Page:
Learn about baseball’s Civil War connection Saturday

Learn about baseball’s Civil War connection Saturday

Did Abner Doubleday, a Union General and Cooperstown, N.Y. native, invent the game of baseball? Why were there so many different rule books for the game and strange rules that included no foul territory, running outside the baselines, and pegging a batter with the ball to record an out? How did American baseball spread across the continent to places like St. Louis and Chicago, far away from where it was created on the East Coast?

These questions and many more will be answered in a unique program titled “Baseball and the Civil War” presented at the CSS Neuse Civil War Interpretive Center by Site Manager Matthew Young and volunteer Jim Reifinger from 3-4 p.m. on Saturday. The program will illustrate the direct links between America’s deadliest conflict and our national pastime.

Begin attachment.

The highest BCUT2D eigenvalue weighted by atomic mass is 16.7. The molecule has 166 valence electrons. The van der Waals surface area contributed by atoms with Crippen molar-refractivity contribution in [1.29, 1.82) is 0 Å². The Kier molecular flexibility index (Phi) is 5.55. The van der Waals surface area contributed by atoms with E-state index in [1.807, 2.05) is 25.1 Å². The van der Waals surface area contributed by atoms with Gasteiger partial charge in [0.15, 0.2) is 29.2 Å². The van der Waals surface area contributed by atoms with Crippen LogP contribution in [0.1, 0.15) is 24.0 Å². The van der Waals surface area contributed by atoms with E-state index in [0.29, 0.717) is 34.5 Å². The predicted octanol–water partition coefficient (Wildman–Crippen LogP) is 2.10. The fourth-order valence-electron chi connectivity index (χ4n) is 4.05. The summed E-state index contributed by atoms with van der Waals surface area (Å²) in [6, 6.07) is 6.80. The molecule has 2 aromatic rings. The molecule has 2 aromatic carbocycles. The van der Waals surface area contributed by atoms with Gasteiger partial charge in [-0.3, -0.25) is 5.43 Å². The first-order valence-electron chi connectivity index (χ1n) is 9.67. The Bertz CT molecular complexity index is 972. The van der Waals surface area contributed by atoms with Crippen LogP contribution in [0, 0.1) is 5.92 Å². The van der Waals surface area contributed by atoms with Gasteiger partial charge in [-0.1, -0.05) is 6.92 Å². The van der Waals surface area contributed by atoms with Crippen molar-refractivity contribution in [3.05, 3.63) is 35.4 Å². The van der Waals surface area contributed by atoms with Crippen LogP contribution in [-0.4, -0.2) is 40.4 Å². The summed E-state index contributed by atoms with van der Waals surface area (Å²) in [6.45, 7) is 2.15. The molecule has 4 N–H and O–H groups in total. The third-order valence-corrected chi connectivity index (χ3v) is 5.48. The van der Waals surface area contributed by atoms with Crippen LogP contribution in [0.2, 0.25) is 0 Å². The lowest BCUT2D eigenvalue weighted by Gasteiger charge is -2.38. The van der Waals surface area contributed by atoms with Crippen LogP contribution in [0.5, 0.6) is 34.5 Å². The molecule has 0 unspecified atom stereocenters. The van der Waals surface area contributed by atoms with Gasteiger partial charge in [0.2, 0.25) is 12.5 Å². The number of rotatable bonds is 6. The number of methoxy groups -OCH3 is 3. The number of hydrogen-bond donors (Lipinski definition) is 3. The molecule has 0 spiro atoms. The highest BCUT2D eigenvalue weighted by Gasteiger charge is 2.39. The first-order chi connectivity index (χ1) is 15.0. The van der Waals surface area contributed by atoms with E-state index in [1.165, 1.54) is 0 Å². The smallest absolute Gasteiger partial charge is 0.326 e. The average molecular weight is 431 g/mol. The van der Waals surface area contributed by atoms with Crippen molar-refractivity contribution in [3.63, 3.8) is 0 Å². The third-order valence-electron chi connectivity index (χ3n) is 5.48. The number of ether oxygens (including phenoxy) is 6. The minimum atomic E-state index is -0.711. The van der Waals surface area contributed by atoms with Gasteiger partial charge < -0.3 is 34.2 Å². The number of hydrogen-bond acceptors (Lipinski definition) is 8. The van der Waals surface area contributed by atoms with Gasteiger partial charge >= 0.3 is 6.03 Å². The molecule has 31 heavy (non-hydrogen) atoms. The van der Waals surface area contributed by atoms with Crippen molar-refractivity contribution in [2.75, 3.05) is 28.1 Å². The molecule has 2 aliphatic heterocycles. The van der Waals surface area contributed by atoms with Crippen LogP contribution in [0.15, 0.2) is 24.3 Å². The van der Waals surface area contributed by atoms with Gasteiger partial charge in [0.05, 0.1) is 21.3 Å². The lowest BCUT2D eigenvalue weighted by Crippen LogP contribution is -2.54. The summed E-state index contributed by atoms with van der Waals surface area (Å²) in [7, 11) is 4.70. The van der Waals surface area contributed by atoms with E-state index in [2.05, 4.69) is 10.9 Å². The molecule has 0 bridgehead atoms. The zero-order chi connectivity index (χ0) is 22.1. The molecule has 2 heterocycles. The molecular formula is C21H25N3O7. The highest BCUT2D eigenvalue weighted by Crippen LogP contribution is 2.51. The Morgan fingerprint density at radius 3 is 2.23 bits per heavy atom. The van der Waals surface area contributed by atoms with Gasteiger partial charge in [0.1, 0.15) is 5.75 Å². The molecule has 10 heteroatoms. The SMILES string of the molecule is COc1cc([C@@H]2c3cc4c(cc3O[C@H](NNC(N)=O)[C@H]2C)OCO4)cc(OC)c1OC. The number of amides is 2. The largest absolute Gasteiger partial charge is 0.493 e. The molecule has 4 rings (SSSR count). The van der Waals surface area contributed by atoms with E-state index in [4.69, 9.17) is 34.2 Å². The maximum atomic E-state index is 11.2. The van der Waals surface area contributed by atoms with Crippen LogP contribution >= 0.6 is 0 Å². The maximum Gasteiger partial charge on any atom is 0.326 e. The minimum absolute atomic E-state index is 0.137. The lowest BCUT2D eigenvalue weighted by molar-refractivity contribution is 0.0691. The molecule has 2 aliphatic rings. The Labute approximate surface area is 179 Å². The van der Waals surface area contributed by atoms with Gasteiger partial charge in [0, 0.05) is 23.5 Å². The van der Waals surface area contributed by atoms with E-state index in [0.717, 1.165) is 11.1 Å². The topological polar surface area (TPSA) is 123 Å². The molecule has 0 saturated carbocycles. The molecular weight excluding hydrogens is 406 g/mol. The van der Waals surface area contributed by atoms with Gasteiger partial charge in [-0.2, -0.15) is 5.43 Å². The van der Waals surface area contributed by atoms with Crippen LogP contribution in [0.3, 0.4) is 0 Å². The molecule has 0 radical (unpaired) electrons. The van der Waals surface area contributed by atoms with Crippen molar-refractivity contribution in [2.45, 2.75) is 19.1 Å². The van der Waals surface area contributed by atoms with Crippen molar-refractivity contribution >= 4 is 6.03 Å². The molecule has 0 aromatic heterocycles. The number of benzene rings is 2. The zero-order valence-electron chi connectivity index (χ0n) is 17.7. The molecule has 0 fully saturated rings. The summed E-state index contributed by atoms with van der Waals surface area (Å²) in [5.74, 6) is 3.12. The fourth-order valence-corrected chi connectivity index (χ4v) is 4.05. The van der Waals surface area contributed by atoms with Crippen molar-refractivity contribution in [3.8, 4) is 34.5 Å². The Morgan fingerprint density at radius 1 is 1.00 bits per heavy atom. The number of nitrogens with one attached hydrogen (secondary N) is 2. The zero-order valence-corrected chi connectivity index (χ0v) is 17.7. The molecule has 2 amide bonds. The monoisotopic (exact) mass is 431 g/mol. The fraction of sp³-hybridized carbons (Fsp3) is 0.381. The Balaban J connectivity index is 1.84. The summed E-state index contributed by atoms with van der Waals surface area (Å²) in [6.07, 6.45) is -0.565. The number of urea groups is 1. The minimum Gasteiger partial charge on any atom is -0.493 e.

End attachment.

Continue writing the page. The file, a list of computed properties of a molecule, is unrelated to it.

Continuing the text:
“We are very lucky to partner with the Down East Wood Ducks minor league baseball team on this project,” Young said. “In many ways, the game that Civil War soldiers and sailors played was very similar to the ones we see being played at Grainger Stadium. But there are some differences.”

He continued, “For example, a fly ball could still be considered an out if it was caught after one bounce. Remember, the fielders don’t have any gloves or mitts. They were using their bare hands on defense.”

Reifinger, a museum volunteer and long-tie baseball fan, helped develop the program and will assist in the presentation.

Attendees who present a ticket for Saturday’s Wood Ducks game will be admitted to the museum and the event free of charge.

The CSS Neuse Civil War Interpretive Center, 100 N. Queen St., Kinston, is open Tuesday-Saturday, 9 a.m.-5 p.m. Admission fees are: adults $5, senior/active military $4, Students (ages 3-12) $3, ages 2 and under free.

For additional information, please call Rachel Kennedy at (252) 526-9600 x222. The CSS Neuse Civil War Interpretive Center is within the Division of State Historic Sites in the N.C. Department of Natural and Cultural Resources.

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